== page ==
For about 3/4 of an hour we crossed the summit icefield. Suddenly we were rewarded with a view to the east of Everest, Lhotse. Nuptse, nnd the entire Khumbu valley. The scenery was breathtaking. It began to dawn on me then that I had come full circle; back to the way I had loved to climb in the beginning. I was finally here on this high peak in a simple, satisfying twosome. I looked out across to Everest and remembered the day we had stood on that summit. It had been a tremendous team effort and I had been lucky enough to represent them on the summit day. But here, Martin and I were alone. The winds swept across. There was no one else behind us. We represented only our own dreams and aspirations.
Only 2-300 horizontal metres more remained until the plateau began to drop off to the south. There were jumbles of large ice blocks, apparently wedged up from the glacial pressure beneath them. As we reached this gentle mound we stopped and hugged each other roughly. The beautiful Gokyo valley stretched out to the south of us. I shouted over the wind that it had been one of the most doubt ridden summits I had made. Martin agreed. We unsheathed our cameras and shot a few photos as Martin held tightly to a Basque flag and I to an American. Then we began descending the 700 m back to our bivi tent. I had wanted to be going in that direction most of the day. Craving thicker air, I didn't stop until I reached the shelter of our bivi tent. That night we congratulated each other again. It was our second high summit together. These were bonds that would last a lifetime.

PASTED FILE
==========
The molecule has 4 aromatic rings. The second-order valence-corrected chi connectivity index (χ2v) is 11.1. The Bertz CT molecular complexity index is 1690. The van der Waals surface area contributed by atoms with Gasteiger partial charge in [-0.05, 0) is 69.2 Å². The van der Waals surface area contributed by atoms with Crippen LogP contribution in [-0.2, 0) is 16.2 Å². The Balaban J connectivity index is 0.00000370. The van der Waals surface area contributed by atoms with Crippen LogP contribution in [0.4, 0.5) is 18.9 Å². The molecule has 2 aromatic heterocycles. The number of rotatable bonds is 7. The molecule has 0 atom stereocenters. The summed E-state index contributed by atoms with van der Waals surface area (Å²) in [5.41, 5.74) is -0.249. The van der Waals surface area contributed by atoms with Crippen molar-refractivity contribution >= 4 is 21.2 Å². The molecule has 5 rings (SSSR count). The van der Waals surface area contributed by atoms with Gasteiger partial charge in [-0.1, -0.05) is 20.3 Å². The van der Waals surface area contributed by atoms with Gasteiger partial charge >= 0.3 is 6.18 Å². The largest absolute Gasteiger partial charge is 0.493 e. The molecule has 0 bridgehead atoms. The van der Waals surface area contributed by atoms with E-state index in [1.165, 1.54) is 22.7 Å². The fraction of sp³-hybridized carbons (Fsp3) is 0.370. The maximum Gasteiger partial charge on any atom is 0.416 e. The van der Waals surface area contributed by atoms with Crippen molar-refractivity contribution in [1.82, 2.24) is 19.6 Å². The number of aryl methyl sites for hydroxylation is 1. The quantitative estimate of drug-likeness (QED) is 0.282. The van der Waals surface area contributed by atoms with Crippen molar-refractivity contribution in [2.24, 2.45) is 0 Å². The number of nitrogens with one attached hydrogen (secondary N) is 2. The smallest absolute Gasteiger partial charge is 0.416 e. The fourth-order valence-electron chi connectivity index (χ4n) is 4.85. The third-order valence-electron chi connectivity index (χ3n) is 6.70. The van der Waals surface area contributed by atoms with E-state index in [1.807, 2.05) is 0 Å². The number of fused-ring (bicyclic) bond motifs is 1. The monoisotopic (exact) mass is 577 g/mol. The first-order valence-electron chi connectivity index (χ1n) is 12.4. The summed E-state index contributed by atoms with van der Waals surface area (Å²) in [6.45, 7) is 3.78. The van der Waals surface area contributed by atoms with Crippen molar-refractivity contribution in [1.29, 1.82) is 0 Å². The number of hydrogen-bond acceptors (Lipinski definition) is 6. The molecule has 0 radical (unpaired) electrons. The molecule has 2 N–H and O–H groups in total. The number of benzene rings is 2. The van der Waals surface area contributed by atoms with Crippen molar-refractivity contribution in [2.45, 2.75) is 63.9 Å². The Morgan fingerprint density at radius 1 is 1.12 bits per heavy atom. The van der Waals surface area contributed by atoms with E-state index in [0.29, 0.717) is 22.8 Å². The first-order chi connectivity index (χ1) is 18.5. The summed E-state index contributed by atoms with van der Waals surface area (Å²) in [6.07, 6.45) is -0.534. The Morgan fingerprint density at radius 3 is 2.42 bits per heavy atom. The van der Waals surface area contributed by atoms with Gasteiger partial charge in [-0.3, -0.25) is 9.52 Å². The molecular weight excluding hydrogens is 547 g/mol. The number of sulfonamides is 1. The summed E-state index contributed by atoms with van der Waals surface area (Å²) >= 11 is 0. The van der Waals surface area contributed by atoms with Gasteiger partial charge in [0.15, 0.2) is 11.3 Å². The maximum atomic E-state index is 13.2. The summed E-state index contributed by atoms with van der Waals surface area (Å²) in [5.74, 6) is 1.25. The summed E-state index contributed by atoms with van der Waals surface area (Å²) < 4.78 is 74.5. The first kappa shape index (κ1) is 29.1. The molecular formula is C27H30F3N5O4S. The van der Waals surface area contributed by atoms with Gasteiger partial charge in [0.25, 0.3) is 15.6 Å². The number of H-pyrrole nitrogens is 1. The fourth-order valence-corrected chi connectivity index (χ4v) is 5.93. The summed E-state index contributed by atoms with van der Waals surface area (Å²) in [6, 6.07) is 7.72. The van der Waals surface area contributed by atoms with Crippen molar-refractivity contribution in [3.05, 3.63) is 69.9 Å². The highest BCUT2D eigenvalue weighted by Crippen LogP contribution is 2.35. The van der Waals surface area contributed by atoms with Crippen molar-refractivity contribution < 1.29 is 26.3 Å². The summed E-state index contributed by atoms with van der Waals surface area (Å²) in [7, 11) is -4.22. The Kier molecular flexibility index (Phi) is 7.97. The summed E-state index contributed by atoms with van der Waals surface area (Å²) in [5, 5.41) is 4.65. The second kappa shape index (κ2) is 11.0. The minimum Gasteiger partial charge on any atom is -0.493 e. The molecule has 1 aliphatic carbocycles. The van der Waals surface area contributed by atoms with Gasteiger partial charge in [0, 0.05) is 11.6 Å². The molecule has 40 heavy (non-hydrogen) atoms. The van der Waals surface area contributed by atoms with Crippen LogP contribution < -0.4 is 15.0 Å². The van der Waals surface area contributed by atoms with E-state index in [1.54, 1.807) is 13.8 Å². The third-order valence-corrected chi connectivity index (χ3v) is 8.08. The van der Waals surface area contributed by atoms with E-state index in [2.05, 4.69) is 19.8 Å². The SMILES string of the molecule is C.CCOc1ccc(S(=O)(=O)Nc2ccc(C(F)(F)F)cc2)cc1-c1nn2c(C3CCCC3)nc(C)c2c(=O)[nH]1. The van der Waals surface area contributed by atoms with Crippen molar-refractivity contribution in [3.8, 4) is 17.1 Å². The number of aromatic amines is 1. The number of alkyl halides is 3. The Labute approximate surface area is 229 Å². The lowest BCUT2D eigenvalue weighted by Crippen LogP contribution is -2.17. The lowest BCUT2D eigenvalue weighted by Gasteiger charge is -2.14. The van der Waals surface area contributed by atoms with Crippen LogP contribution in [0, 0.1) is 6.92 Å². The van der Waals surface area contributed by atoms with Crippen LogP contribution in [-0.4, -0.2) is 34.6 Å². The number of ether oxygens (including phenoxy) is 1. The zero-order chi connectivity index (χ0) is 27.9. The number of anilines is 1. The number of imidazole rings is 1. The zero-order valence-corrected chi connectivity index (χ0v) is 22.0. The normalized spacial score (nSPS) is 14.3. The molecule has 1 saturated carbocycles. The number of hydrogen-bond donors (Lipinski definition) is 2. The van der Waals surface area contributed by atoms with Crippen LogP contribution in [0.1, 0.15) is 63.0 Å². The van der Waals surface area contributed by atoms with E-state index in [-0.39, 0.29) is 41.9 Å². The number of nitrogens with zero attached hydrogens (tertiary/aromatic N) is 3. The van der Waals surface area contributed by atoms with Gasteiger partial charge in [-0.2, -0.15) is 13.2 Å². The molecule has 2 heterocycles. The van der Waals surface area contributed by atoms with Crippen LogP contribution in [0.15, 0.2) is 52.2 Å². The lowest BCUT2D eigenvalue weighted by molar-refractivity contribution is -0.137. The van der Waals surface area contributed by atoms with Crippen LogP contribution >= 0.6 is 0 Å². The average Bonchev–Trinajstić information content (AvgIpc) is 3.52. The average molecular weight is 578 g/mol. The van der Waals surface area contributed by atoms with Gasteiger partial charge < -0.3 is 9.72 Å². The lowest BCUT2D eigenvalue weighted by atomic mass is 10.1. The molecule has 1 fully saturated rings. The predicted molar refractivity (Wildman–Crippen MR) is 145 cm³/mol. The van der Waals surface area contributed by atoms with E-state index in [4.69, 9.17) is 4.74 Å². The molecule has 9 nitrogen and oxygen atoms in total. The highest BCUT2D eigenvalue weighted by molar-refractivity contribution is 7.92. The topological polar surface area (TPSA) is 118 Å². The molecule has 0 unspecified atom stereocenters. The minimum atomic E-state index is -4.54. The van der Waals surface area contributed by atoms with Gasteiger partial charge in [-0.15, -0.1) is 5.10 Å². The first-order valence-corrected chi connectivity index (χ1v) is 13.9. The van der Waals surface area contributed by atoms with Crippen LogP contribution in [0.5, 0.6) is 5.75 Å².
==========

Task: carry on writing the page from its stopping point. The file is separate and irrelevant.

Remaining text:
The following day we descended the northwest ridge. Save for one tricky section through the icefall, we made very rapid progress. I could not wait to be looking up at these mountains from the depths of a deep, safe valley. By mid afternoon we reached the base of the ridge and the safety of the lower altitudes. The skies warned of a change in the weather. Martin managed to eat now and his strength returned quickly. I lost my concentration and could eat nothing. My strength ebbed away. I took a long, long time getting back to base camp the next day.
When we spoke to Ang Dorje, he described how he and his partner had tried to come up from base camp to look for us on the day, it turned out, we had made the summit. 'The winds were too strong,' he said. 'We were beaten back on the glacier'. I had no trouble understanding what he meant.
An ascent of Cho Oyu (8201m) by the west ridge on 8 April 1989 by the American team.>